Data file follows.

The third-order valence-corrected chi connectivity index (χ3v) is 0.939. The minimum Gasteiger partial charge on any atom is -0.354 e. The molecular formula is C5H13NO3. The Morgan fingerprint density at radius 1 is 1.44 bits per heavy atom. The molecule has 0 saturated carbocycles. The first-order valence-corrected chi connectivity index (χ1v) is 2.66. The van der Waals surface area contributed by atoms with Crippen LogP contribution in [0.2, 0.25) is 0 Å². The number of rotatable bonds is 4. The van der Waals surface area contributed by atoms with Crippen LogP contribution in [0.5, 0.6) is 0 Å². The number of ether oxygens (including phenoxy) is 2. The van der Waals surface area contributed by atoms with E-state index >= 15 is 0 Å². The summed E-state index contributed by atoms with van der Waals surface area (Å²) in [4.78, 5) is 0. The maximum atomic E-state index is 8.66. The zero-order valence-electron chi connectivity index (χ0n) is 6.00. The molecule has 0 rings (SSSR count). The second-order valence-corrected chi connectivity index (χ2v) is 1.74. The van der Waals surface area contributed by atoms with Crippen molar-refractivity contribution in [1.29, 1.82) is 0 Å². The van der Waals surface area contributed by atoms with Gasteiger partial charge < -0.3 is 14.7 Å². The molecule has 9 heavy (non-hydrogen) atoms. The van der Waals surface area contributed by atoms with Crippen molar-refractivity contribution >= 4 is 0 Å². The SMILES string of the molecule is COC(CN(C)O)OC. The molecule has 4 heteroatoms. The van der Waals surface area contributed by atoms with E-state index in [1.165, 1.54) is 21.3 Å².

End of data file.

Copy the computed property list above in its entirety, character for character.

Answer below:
The third-order valence-corrected chi connectivity index (χ3v) is 0.939. The minimum Gasteiger partial charge on any atom is -0.354 e. The molecular formula is C5H13NO3. The Morgan fingerprint density at radius 1 is 1.44 bits per heavy atom. The molecule has 0 saturated carbocycles. The first-order valence-corrected chi connectivity index (χ1v) is 2.66. The van der Waals surface area contributed by atoms with Crippen LogP contribution in [0.2, 0.25) is 0 Å². The number of rotatable bonds is 4. The van der Waals surface area contributed by atoms with Crippen LogP contribution in [0.5, 0.6) is 0 Å². The number of ether oxygens (including phenoxy) is 2. The van der Waals surface area contributed by atoms with E-state index >= 15 is 0 Å². The summed E-state index contributed by atoms with van der Waals surface area (Å²) in [4.78, 5) is 0. The maximum atomic E-state index is 8.66. The zero-order valence-electron chi connectivity index (χ0n) is 6.00. The molecule has 0 rings (SSSR count). The second-order valence-corrected chi connectivity index (χ2v) is 1.74. The van der Waals surface area contributed by atoms with Crippen molar-refractivity contribution in [1.29, 1.82) is 0 Å². The van der Waals surface area contributed by atoms with Gasteiger partial charge < -0.3 is 14.7 Å². The molecule has 9 heavy (non-hydrogen) atoms. The van der Waals surface area contributed by atoms with Crippen molar-refractivity contribution >= 4 is 0 Å². The SMILES string of the molecule is COC(CN(C)O)OC. The molecule has 4 heteroatoms. The van der Waals surface area contributed by atoms with E-state index in [1.165, 1.54) is 21.3 Å².